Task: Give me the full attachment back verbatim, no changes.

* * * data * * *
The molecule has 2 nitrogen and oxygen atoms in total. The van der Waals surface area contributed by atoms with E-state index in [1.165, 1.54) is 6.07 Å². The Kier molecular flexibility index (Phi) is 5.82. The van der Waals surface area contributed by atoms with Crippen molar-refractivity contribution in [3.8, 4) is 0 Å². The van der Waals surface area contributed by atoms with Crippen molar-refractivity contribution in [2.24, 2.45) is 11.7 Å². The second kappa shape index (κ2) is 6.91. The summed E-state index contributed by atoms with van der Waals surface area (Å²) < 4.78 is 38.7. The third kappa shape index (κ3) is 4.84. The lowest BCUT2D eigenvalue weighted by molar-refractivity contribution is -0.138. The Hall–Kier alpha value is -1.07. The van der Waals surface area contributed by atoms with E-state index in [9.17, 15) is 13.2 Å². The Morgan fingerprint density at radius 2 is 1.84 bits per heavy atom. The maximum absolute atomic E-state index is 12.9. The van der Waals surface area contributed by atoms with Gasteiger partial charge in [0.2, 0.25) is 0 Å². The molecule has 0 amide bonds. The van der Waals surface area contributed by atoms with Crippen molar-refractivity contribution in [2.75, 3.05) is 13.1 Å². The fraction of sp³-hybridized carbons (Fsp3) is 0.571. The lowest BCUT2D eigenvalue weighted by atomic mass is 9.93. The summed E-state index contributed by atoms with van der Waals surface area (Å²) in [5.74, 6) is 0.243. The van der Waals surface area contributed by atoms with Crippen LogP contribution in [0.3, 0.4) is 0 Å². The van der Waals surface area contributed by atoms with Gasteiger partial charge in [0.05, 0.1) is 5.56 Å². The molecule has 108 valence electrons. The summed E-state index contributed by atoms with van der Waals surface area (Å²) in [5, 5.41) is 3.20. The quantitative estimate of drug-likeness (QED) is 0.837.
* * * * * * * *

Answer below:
The molecule has 2 nitrogen and oxygen atoms in total. The van der Waals surface area contributed by atoms with E-state index in [1.165, 1.54) is 6.07 Å². The Kier molecular flexibility index (Phi) is 5.82. The van der Waals surface area contributed by atoms with Crippen molar-refractivity contribution in [3.8, 4) is 0 Å². The van der Waals surface area contributed by atoms with Crippen molar-refractivity contribution in [2.24, 2.45) is 11.7 Å². The second kappa shape index (κ2) is 6.91. The summed E-state index contributed by atoms with van der Waals surface area (Å²) < 4.78 is 38.7. The third kappa shape index (κ3) is 4.84. The lowest BCUT2D eigenvalue weighted by molar-refractivity contribution is -0.138. The Hall–Kier alpha value is -1.07. The van der Waals surface area contributed by atoms with E-state index in [9.17, 15) is 13.2 Å². The Morgan fingerprint density at radius 2 is 1.84 bits per heavy atom. The maximum absolute atomic E-state index is 12.9. The van der Waals surface area contributed by atoms with Gasteiger partial charge in [0.2, 0.25) is 0 Å². The molecule has 0 amide bonds. The van der Waals surface area contributed by atoms with Crippen molar-refractivity contribution in [2.75, 3.05) is 13.1 Å². The fraction of sp³-hybridized carbons (Fsp3) is 0.571. The lowest BCUT2D eigenvalue weighted by atomic mass is 9.93. The summed E-state index contributed by atoms with van der Waals surface area (Å²) in [5.74, 6) is 0.243. The van der Waals surface area contributed by atoms with Crippen LogP contribution in [0.3, 0.4) is 0 Å². The van der Waals surface area contributed by atoms with Gasteiger partial charge in [0.05, 0.1) is 5.56 Å². The molecule has 108 valence electrons. The summed E-state index contributed by atoms with van der Waals surface area (Å²) in [5, 5.41) is 3.20. The quantitative estimate of drug-likeness (QED) is 0.837.